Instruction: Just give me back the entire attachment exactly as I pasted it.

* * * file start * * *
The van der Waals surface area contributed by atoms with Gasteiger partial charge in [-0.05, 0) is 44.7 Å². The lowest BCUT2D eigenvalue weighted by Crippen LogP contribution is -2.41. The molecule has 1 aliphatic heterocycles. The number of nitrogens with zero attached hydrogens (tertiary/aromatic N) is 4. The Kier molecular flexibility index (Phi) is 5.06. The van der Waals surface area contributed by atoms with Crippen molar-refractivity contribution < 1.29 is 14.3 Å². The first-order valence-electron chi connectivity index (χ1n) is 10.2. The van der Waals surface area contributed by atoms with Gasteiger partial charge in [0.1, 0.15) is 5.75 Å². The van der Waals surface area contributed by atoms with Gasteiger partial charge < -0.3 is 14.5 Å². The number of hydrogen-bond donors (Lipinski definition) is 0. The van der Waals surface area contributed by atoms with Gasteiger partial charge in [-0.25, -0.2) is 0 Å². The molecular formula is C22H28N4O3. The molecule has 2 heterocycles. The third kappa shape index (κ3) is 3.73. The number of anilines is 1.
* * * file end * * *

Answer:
The van der Waals surface area contributed by atoms with Gasteiger partial charge in [-0.05, 0) is 44.7 Å². The lowest BCUT2D eigenvalue weighted by Crippen LogP contribution is -2.41. The molecule has 1 aliphatic heterocycles. The number of nitrogens with zero attached hydrogens (tertiary/aromatic N) is 4. The Kier molecular flexibility index (Phi) is 5.06. The van der Waals surface area contributed by atoms with Crippen molar-refractivity contribution < 1.29 is 14.3 Å². The first-order valence-electron chi connectivity index (χ1n) is 10.2. The van der Waals surface area contributed by atoms with Gasteiger partial charge in [0.1, 0.15) is 5.75 Å². The van der Waals surface area contributed by atoms with Gasteiger partial charge < -0.3 is 14.5 Å². The number of hydrogen-bond donors (Lipinski definition) is 0. The van der Waals surface area contributed by atoms with Gasteiger partial charge in [-0.25, -0.2) is 0 Å². The molecular formula is C22H28N4O3. The molecule has 2 heterocycles. The third kappa shape index (κ3) is 3.73. The number of anilines is 1.